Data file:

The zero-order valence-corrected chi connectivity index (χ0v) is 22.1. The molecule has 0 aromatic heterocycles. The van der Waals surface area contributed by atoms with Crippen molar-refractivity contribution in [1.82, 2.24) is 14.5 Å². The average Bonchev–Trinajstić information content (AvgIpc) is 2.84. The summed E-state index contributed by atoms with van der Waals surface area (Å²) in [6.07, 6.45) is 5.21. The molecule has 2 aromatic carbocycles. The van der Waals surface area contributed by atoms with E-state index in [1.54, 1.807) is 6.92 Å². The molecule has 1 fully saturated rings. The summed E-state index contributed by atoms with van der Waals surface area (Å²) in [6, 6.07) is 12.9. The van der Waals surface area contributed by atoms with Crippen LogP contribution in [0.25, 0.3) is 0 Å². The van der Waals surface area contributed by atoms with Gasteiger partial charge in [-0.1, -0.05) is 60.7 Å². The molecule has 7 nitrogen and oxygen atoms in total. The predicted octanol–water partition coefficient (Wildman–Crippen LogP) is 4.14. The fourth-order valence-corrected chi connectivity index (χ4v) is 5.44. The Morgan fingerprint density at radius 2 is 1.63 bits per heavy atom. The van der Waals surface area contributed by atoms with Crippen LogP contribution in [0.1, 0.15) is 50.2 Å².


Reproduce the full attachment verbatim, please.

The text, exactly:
The zero-order valence-corrected chi connectivity index (χ0v) is 22.1. The molecule has 0 aromatic heterocycles. The van der Waals surface area contributed by atoms with Crippen molar-refractivity contribution in [1.82, 2.24) is 14.5 Å². The average Bonchev–Trinajstić information content (AvgIpc) is 2.84. The summed E-state index contributed by atoms with van der Waals surface area (Å²) in [6.07, 6.45) is 5.21. The molecule has 2 aromatic carbocycles. The van der Waals surface area contributed by atoms with E-state index in [1.54, 1.807) is 6.92 Å². The molecule has 1 fully saturated rings. The summed E-state index contributed by atoms with van der Waals surface area (Å²) in [6, 6.07) is 12.9. The van der Waals surface area contributed by atoms with Crippen LogP contribution in [0.25, 0.3) is 0 Å². The van der Waals surface area contributed by atoms with Gasteiger partial charge in [-0.1, -0.05) is 60.7 Å². The molecule has 7 nitrogen and oxygen atoms in total. The predicted octanol–water partition coefficient (Wildman–Crippen LogP) is 4.14. The fourth-order valence-corrected chi connectivity index (χ4v) is 5.44. The Morgan fingerprint density at radius 2 is 1.63 bits per heavy atom. The van der Waals surface area contributed by atoms with Crippen LogP contribution in [0.1, 0.15) is 50.2 Å².